The 2023 AL and NL Central make it clear that change is needed

Chicago White Sox v Oakland Athletics
Chicago White Sox v Oakland Athletics / Thearon W. Henderson/GettyImages

The fact the Chicago White Sox are well under the .500 mark yet only 6.5 games out of first place in the American League Central Division is not only an embarrassment to baseball but should lead to a change in the current playoff format.

Going into Sunday's games, the Minnesota Twins are atop the Central Division with a 42-42 record. Aside from the rest of the division, only the Seattle Mariners and Oakland A's have worse records than the Twins.

If the season were to end today, the Twins would be in the playoffs by virtue of their division title and would face the Houston Astros who are the number three wild-card team. On the outside looking in would be the Toronto Blue Jays (45-39), Los Angeles Angels (44-40), and Boston Red Sox (42-42).

It doesn't seem fair that the Twins should even be in the playoffs when they have just the 8th best record overall in the American League.

The Chicago White Sox play in the worst division of all-time.

The same can be said for the National League Central division where the Milwaukee Brewers and Cincinnati Reds are tied for first with 44-39 records but are tied with the Philadelphia Phillies for fourth in the wild card.

The new balanced schedule MLB implemented this year has each team playing everyone in the league as opposed to rotating interleague divisional opponents as it has in the past. Thus, each league should be able to determine who the best teams are.

However, the format to determine playoff qualifiers has changed dramatically over the years, culminating with the current setup of three division winners and three wild cards.

The top two division winners get byes into the Divisional Series while the lowest division winner takes on the third-seeded wild card, leaving the remaining two wild cards to face each other.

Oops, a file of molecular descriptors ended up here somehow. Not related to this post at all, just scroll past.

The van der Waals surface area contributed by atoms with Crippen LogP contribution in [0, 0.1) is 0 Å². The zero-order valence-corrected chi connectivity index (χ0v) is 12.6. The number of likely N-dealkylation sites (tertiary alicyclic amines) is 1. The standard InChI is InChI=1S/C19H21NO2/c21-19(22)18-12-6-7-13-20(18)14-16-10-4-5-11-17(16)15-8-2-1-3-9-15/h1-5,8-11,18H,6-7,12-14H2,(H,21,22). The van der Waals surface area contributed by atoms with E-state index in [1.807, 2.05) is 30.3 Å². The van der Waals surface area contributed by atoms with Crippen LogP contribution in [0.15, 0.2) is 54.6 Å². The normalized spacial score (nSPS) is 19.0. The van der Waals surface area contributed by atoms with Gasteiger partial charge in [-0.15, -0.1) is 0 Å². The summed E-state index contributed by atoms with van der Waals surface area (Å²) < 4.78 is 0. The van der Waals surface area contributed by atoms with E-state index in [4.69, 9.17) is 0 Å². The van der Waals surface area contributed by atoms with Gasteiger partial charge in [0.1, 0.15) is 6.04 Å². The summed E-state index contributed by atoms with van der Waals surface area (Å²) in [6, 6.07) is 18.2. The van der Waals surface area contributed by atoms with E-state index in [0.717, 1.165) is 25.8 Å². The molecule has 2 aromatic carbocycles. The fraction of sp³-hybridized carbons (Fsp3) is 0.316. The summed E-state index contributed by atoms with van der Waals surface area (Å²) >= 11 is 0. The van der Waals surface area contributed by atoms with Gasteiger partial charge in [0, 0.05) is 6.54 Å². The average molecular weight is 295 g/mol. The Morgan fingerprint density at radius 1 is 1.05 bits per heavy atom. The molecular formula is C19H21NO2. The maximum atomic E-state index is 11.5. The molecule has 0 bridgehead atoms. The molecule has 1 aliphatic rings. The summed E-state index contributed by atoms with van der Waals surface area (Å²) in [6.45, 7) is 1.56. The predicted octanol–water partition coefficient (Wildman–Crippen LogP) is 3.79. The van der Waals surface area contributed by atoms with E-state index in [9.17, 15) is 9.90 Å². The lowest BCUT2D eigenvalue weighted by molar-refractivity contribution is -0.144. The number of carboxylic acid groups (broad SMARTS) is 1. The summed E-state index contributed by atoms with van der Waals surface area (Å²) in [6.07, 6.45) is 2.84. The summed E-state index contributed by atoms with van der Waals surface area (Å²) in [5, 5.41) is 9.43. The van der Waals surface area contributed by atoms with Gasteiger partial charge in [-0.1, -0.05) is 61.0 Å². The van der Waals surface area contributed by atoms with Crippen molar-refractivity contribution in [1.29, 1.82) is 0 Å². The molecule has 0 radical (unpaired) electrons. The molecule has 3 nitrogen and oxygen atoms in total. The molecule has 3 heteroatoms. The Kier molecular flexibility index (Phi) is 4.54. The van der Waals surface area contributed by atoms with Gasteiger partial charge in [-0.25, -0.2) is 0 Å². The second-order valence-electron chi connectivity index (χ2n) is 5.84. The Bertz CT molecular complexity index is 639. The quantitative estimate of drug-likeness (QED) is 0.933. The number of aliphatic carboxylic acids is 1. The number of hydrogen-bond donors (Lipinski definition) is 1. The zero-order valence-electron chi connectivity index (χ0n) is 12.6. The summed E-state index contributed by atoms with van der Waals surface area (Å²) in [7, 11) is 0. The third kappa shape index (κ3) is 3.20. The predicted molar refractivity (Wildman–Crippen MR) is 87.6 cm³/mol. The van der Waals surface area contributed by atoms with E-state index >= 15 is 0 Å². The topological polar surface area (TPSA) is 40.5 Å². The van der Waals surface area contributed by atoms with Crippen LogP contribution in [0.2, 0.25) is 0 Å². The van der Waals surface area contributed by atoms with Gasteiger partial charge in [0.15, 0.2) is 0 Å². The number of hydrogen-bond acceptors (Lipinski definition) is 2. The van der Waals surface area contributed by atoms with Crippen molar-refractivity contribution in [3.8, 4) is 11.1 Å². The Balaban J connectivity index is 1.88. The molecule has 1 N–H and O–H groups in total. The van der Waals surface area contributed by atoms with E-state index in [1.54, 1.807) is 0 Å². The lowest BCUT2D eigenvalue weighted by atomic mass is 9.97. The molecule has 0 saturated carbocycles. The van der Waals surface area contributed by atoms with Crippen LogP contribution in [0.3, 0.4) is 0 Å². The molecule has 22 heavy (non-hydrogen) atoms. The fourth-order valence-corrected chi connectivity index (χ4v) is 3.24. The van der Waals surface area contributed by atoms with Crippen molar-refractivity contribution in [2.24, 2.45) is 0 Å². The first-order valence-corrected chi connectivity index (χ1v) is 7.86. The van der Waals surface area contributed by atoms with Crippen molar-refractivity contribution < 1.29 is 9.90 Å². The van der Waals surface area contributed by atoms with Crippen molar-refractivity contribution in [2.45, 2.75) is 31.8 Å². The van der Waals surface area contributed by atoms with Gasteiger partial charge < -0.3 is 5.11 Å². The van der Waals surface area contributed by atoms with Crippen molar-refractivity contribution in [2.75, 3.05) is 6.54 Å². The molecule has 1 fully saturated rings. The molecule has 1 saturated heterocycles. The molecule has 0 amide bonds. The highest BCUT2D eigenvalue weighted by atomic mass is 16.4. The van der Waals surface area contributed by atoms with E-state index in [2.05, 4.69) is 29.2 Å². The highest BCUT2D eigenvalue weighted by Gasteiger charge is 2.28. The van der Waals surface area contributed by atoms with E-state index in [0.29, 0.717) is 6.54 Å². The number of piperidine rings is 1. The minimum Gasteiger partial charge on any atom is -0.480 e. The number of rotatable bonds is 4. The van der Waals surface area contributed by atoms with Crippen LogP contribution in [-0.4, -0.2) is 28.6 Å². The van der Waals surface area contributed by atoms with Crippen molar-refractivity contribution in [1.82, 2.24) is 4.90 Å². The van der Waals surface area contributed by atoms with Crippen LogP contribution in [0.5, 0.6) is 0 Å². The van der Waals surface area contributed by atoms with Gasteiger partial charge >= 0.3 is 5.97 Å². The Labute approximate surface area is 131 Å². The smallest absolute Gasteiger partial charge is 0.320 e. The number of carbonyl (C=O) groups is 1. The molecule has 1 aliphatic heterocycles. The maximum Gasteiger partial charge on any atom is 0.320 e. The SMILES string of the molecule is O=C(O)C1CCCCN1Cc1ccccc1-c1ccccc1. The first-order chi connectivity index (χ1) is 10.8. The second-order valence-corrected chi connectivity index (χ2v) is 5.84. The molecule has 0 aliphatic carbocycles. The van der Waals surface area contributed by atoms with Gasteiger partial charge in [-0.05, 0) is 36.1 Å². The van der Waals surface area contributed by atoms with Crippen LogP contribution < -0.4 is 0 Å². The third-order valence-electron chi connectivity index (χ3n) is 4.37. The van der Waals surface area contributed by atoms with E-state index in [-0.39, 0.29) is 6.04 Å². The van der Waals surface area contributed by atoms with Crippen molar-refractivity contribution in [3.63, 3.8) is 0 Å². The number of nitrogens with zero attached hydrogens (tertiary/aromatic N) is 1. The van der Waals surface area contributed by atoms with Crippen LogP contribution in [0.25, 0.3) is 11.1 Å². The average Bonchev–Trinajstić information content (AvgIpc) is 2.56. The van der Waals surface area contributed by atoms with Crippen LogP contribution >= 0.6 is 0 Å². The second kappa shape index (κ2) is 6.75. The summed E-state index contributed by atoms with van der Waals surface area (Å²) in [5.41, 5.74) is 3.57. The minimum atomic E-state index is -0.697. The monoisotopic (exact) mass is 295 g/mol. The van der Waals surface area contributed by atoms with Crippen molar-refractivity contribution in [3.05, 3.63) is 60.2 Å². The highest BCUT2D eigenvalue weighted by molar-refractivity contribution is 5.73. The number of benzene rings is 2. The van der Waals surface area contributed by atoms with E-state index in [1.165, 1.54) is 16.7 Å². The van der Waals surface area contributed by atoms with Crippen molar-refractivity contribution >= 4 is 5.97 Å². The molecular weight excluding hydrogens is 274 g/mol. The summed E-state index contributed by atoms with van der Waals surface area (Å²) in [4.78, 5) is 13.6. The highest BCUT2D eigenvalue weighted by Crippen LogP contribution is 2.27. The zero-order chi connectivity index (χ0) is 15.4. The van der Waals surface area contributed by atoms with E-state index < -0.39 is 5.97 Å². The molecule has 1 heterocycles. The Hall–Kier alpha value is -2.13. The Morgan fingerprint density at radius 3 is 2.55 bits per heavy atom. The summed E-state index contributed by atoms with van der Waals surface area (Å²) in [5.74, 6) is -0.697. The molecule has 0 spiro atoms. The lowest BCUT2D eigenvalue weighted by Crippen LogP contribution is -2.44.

Aside from the additional revenue that more playoff games bring, the changes to the playoff format were a virtual necessity since teams were not rewarded for putting up records better than divisional winners.

Unfortunately, the playoffs are now more of a tournament in the same way they are for the NBA and NHL. Playoff expansion has lessened the importance of the regular season to a degree since more teams are in the playoff picture.

Since baseball was flexible enough to make changes to improve the game going into this season, why not look into a fairer way to determine playoff teams?

There are several ways to go with it.

One would be to eliminate divisions all together and take the top six teams based on record.

Perhaps that could be something that happens eventually, but for now, the tradition of having a divisional winner seems to be one that will not change.

There is a way to keep the importance of winning a division yet allow for teams with better records to make the post-season, thus really having the best teams compete for a title.

Should a team win a division with a record below that of a team which missed out of the wild card, the division winner and that team would meet in a one game matchup to get the final playoff spot.

Using the example of the season ending today, the Twins would be the Central Division winners but would play the Blue Jays whose overall record is better yet was not one of the three wild card qualifiers.

The winner would take the final playoff spot and would be seeded based on their record compared to the other teams.

Should there not be a team with a better record than a division champ, the current format would be implemented.

In this way, the regular season keeps its importance, the division title is still relevant, and the best teams will be in the postseason.

There have been instances of teams just over .500 who have made the playoffs in the past. The COVID-shortened 2020 season saw the Brewers and Astros make it with losing records of 29-31.

Work stoppages due to players' strikes in 1981 and 1994 resulted in the Kansas City Royals and Texas Rangers playing post season ball despite winning their divisions with records below .500.

Regardless of a team's record, if they make the playoffs they have a chance to win a title and don't feel as though they need to apologize for how their regular season ended.

But, if crowing a champion is about finding out who is best, shouldn't the best teams be the ones playing for it?

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